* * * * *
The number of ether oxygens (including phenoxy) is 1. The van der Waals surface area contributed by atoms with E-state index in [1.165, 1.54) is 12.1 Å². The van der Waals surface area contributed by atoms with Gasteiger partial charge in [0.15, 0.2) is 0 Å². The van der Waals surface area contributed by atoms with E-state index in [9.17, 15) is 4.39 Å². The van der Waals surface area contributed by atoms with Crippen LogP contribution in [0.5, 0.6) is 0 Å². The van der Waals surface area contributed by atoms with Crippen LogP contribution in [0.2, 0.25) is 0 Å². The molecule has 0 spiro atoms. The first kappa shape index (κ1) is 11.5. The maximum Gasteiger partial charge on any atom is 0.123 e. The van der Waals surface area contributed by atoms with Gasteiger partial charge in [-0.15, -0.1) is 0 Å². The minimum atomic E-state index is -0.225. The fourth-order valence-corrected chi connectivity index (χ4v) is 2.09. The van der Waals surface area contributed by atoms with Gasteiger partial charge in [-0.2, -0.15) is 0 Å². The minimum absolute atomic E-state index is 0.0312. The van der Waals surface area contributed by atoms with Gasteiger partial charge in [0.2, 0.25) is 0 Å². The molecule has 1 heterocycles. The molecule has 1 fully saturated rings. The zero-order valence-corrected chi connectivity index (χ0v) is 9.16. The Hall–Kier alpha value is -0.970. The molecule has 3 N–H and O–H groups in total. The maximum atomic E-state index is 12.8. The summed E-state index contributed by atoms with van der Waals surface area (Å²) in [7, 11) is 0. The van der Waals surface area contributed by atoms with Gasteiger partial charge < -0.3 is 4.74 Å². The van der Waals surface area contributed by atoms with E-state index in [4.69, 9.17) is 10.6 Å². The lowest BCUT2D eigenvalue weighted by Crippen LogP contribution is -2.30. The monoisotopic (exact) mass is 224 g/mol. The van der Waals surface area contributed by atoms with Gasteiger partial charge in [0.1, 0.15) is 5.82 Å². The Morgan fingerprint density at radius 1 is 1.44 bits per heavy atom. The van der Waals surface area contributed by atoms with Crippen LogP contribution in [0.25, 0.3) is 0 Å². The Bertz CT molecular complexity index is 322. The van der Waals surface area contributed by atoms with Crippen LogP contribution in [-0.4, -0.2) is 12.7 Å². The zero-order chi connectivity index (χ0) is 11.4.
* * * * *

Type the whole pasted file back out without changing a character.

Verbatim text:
The number of ether oxygens (including phenoxy) is 1. The van der Waals surface area contributed by atoms with E-state index in [1.165, 1.54) is 12.1 Å². The van der Waals surface area contributed by atoms with Gasteiger partial charge in [0.15, 0.2) is 0 Å². The van der Waals surface area contributed by atoms with E-state index in [9.17, 15) is 4.39 Å². The van der Waals surface area contributed by atoms with Crippen LogP contribution in [0.5, 0.6) is 0 Å². The van der Waals surface area contributed by atoms with Crippen LogP contribution in [0.2, 0.25) is 0 Å². The molecule has 0 spiro atoms. The first kappa shape index (κ1) is 11.5. The maximum Gasteiger partial charge on any atom is 0.123 e. The van der Waals surface area contributed by atoms with Gasteiger partial charge in [-0.15, -0.1) is 0 Å². The minimum atomic E-state index is -0.225. The fourth-order valence-corrected chi connectivity index (χ4v) is 2.09. The van der Waals surface area contributed by atoms with Gasteiger partial charge in [-0.2, -0.15) is 0 Å². The minimum absolute atomic E-state index is 0.0312. The van der Waals surface area contributed by atoms with Gasteiger partial charge in [0.2, 0.25) is 0 Å². The molecule has 1 heterocycles. The molecule has 1 fully saturated rings. The zero-order valence-corrected chi connectivity index (χ0v) is 9.16. The Hall–Kier alpha value is -0.970. The molecule has 3 N–H and O–H groups in total. The maximum atomic E-state index is 12.8. The summed E-state index contributed by atoms with van der Waals surface area (Å²) in [7, 11) is 0. The van der Waals surface area contributed by atoms with Gasteiger partial charge < -0.3 is 4.74 Å². The van der Waals surface area contributed by atoms with E-state index in [4.69, 9.17) is 10.6 Å². The lowest BCUT2D eigenvalue weighted by Crippen LogP contribution is -2.30. The monoisotopic (exact) mass is 224 g/mol. The van der Waals surface area contributed by atoms with Gasteiger partial charge in [0.1, 0.15) is 5.82 Å². The Morgan fingerprint density at radius 1 is 1.44 bits per heavy atom. The van der Waals surface area contributed by atoms with Crippen LogP contribution in [0.25, 0.3) is 0 Å². The Bertz CT molecular complexity index is 322. The van der Waals surface area contributed by atoms with Crippen LogP contribution in [-0.4, -0.2) is 12.7 Å². The zero-order chi connectivity index (χ0) is 11.4.